JERUSALEM (Jun. 10)
Prime Minister Yitzhak Rabin has agreed to allow Palestinians living in eastern Jerusalem to vote, but not run, in proposed elections for a self-governing authority in the administered territories.
Rabin, who made the comment in the first interview ever given by an Israeli prime minister to a local Palestinian newspaper, also said Israel would allow members of the U.S. Congress to monitor the elections.
Those positions are a departure from the policy of the previous Likud government, which opposed any involvement of Palestinians from eastern Jerusalem in the peace process and objected to the idea of international supervision of elections in the territories.
Rabin’s statements, published Thursday in the eastern Jerusalem paper A1 Quds, prompted mixed reactions.
The editor of A1 Quds praised the Israeli leader’s remarks, but complained that he did not go far enough to satisfy Palestinian demands on human rights.
But Knesset members of the opposition Likud party blasted Rabin for going too far in his comments. They claimed his remarks had opened the door to the redivision of Jerusalem and the possibility of supervision of the elections by the United Nations.
Likud Knesset Member Eliyahu Ben-Elissar termed the remarks another Israeli concession to the Arabs that runs counter to the guidelines established before the October 1991 conference in Madrid that launched the current peace process.
A MESSAGE FROM ARAFAT?
But the Prime Minister’s Office took pains to clarify that Rabin said only that the United States could monitor, not supervise, the elections. The office also insisted that allowing eastern Jerusalem residents to vote but not stand for election would not affect the city’s unity.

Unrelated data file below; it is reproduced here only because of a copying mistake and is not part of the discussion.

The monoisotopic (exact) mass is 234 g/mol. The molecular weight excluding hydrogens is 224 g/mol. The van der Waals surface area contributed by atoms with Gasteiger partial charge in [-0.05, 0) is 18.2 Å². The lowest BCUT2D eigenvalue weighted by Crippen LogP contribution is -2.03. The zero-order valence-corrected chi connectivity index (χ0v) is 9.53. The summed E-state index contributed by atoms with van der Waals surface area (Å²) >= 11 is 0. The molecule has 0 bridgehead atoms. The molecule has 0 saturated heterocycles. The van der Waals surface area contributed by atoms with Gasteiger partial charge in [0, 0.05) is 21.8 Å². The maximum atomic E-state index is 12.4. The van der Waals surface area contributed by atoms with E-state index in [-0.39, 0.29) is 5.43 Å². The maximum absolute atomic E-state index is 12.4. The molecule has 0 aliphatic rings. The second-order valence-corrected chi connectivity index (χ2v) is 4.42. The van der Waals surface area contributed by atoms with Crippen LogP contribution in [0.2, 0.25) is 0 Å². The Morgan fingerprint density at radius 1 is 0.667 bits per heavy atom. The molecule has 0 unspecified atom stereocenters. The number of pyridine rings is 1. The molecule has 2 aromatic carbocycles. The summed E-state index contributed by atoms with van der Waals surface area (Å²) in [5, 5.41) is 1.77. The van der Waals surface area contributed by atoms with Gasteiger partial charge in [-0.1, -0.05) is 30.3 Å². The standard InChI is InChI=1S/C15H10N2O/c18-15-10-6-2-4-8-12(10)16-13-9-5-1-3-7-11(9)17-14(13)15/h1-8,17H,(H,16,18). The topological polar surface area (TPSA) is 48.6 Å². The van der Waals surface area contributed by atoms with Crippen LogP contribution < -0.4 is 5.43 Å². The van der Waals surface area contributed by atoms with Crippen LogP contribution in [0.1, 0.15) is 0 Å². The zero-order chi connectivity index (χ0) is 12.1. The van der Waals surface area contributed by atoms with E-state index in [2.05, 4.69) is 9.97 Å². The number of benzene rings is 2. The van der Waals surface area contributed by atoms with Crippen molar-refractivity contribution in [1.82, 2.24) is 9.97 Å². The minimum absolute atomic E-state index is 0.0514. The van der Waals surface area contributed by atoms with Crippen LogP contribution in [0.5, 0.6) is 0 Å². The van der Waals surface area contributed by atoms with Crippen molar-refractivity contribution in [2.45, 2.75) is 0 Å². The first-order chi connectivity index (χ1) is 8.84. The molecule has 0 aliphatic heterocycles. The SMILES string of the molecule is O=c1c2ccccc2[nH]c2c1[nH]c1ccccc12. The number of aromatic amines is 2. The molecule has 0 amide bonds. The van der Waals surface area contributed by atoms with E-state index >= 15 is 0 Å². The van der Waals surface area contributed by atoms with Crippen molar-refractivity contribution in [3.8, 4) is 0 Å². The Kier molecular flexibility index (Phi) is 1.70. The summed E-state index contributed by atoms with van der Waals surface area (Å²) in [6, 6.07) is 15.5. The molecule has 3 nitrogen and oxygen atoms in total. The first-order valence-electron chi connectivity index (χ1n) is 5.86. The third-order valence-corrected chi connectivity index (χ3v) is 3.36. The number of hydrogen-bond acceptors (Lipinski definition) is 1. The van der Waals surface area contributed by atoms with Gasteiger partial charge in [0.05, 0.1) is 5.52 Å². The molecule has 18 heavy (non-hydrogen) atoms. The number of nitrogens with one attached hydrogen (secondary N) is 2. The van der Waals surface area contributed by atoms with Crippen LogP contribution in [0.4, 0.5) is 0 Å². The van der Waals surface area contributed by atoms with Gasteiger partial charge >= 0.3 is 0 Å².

Meanwhile, the spokeswoman for the Palestinian delegation to the peace talks, Hanan Ashrawi, said Wednesday there was no danger of a Palestinian boycott at the next round of talks, scheduled to begin in Washington next week.
And Nimrod Novik, a close associate of Foreign Minister Shimon Peres, was in Cairo, where it was reported he had a meeting Wednesday with Osama el-Baz, foreign affairs adviser to Egyptian President Hosni Mubarak.
El-Baz reportedly had met the same day with Palestine Liberation Organization leader Yasir Arafat.
A Foreign Ministry spokesman said Novik’s visit to Cairo was strictly a business trip and had no political implications.
There was speculation in the press, however, that Novik exchanged a message with Arafat at Peres’ request, using el-Baz as the go-between.
There has also been speculation that Peres and his Syrian counterpart will meet next week at the U.N. human rights conference in Vienna. But the Israeli foreign minister said Tuesday that such a meeting was not likely.